This preview shows pages 1–5. Sign up to view the full content.
This preview has intentionally blurred sections. Sign up to view the full version.
View Full DocumentThis preview has intentionally blurred sections. Sign up to view the full version.
View Full Document
Unformatted text preview: Chapter 4.1 Random Variables A random variable is a variable that takes on numerical outcomes defined over a sample space of a random experiment. A random variable has a probability distribution. A random variable can be denoted by X (uppercase) and a possible numerical outcome is x (lowercase). Example: The random variable X is age in years of a UBC student. The possible outcomes are: x = 15, 16, 17, 18, . . . etc. Types of random variables: A discrete random variable has a countable number of values (typically integer numbers). Example 1: age in years of a UBC student Example 2: categorical variables. For example, the random variable X represents gender. The possible values can be assigned the codes: x = 0 male x = 1 female A continuous random variable can take any numerical value in an interval of the real number line. Examples: income, stock market prices, interest rates, consumer price index, etc. Econ 325 Chapter 4 1 Chapter 4.2 Discrete Random Variables For a discrete random variable X the probability distribution function is: for all possible values of x. )xX(P)x(P Example: The random variable X is the number resulting from the throw of a sixsided dice. The probability distribution function is: x123456 )x(P 6 1 6 1 6 1 6 1 6 1 6 1 That is, 6 1 )x( P for x = 1, 2, 3, 4, 5, 6 The probability distribution function for a discrete random variable has the properties: x 1)x(P0 d for all possible values of x. x 1)x(P x n summation over all possible values of x. Econ 325 Chapter 4 2 The cumulative probability function is defined as: for all possible values of a . )aX(P)a(F d This can be calculated from the probability distribution function as: d ax )x(P )a(F n summation over all possible values of x that are less than or equal to a . Example: For the dice throwing experiment: 6 1 )1X(P)1X(P)1(F d 3 1 6 1 6 1 )2 X(P)1X(P )2X(P)2(F . d 2 1 )3 X(P)2 X(P)1X(P )3X(P)3(F d 3 2 )4 X(P)4(F d 6 5 )5X(P)5(F d 1)6X(P)6(F d Econ 325 Chapter 4 3 Graph of the cumulative probability function for the dice throwing experiment. 1 5/6 1/6 6 5 4 3 2 1 F(x) x The graph illustrates that, for a discrete random variable, the cumulative probability function is a step function that begins at 0 and ends at 1. Econ 325 Chapter 4 4 The cumulative probability function for a discrete random variable has the properties: x for all possible values of a . 1)a(F0 d d x For two numbers a , b with a < b then )b(F)a(F d x )a(F1 )aX(P1 )aX(P 0 0 " Example: Exercise 4.14, page 142. The random variable X is the number of flights delayed per hour at an international airport. The probability distribution function and cumulative probability function are: xP(x)F(x) 00.100.10 10.080.18 20.070.25 30.150.40 40.120.52 50.080.60 60.100.70 70.120.82 80.080.90 90.101.00 Econ 325 Chapter 4 5 What is the probability of five or more delayed flights in a given hour ? 48.0 52.0 1 )4(F1 )4 X(P1 )5X(P 0 0 t What is the probability of three through seven (inclusive) delayed flights in a given hour ? 57.0 25.0 82.0 )2(F)7(F )2X(P)7X(P )7 X3(P d d Econ 325 Chapter 4 6 Chapter 4.3 Chapter 4....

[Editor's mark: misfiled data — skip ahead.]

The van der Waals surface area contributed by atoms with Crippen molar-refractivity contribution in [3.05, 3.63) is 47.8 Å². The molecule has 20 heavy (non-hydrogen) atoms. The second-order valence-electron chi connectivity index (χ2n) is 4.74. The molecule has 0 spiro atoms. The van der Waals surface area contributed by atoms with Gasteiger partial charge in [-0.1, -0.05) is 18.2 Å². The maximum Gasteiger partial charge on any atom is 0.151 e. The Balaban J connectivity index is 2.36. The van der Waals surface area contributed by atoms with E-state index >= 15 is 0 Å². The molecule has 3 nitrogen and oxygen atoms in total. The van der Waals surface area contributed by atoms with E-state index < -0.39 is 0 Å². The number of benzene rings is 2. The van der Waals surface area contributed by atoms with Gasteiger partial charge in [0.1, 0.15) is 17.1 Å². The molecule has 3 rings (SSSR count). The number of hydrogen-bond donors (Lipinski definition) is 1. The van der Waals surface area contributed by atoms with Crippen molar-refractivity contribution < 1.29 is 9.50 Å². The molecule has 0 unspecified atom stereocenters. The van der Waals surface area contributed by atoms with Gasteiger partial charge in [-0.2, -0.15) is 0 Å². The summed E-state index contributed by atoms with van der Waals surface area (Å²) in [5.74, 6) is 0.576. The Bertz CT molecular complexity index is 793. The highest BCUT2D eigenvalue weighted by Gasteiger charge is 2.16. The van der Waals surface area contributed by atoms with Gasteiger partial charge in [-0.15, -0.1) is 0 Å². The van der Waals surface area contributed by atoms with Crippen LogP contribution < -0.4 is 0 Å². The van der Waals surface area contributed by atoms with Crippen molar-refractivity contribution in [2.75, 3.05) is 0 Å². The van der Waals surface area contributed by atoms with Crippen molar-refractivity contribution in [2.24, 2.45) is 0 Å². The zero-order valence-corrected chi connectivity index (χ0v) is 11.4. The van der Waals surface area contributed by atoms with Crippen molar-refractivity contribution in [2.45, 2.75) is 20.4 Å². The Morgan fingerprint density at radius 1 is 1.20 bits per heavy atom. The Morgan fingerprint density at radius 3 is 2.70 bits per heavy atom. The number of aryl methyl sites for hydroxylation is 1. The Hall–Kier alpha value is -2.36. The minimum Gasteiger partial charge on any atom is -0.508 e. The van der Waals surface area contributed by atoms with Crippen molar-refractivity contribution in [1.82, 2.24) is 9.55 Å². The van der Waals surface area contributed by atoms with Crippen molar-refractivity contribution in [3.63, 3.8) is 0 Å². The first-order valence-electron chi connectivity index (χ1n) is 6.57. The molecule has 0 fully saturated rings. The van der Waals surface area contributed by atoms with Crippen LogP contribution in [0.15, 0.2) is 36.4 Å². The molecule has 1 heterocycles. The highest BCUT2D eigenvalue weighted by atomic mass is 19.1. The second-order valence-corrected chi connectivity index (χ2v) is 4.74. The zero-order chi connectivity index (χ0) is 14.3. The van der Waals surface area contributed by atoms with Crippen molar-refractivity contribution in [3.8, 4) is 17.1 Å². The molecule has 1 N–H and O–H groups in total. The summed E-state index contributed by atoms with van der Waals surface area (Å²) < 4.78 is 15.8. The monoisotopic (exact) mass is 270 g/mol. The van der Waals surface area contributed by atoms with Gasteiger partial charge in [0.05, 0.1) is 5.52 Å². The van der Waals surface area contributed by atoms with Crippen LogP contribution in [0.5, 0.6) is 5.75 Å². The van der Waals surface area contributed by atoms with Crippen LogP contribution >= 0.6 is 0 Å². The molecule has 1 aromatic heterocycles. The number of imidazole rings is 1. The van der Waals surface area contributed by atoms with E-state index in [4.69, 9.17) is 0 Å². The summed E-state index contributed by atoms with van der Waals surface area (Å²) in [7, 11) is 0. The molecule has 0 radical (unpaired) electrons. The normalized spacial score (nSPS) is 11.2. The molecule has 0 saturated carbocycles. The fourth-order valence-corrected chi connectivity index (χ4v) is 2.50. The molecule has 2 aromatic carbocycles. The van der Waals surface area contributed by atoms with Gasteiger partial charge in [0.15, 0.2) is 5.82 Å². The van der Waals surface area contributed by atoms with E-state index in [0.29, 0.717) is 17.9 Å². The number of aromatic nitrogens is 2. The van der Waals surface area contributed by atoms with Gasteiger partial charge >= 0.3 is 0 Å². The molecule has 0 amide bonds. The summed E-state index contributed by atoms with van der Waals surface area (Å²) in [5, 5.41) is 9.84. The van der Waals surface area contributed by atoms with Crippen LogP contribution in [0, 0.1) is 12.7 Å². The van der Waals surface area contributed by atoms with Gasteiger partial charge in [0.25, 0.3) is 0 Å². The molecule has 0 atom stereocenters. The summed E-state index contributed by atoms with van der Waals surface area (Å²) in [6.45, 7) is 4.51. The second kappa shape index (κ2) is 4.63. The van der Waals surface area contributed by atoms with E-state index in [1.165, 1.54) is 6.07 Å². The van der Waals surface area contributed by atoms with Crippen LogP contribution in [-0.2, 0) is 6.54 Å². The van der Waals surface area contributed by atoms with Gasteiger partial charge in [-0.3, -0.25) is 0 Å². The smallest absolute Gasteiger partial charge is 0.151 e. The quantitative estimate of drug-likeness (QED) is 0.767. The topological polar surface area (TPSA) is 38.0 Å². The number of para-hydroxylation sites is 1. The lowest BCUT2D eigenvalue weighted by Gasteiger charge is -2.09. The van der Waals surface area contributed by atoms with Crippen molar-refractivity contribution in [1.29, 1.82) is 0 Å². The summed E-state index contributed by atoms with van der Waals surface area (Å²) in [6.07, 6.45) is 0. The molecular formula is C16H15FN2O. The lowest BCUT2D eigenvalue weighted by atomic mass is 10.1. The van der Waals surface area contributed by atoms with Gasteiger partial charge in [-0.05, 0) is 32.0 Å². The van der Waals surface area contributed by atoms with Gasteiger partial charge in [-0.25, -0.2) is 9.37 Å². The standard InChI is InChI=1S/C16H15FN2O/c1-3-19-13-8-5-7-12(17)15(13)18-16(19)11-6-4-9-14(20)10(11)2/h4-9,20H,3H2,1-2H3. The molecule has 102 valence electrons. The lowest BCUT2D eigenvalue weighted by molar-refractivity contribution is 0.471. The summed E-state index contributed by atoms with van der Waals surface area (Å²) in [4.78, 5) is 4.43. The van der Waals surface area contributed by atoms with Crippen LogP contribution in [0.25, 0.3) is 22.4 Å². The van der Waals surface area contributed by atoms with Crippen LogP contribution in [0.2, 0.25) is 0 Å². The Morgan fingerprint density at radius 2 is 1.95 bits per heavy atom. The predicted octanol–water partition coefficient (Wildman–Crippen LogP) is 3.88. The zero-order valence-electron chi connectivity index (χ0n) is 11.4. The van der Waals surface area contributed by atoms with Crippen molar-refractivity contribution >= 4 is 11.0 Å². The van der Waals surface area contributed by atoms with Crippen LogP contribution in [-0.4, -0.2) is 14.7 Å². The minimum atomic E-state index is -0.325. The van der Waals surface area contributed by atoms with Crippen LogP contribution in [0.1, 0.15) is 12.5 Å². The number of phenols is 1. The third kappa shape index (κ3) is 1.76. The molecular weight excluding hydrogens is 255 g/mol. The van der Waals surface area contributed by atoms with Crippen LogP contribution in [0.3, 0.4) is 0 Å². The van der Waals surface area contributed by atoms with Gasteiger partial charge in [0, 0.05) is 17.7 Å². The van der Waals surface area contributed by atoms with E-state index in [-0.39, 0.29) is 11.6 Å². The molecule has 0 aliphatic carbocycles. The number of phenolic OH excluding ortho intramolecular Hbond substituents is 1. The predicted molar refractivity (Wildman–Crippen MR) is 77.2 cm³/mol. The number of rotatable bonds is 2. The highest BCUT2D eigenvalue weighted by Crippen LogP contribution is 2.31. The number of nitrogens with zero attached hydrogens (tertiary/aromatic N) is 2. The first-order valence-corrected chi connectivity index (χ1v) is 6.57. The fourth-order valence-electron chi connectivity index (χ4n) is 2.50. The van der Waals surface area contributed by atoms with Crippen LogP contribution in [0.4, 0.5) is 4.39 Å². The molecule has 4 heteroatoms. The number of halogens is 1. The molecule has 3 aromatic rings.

View
Full
Document
 Spring '10
 WHISTLER
 Economics

Click to edit the document details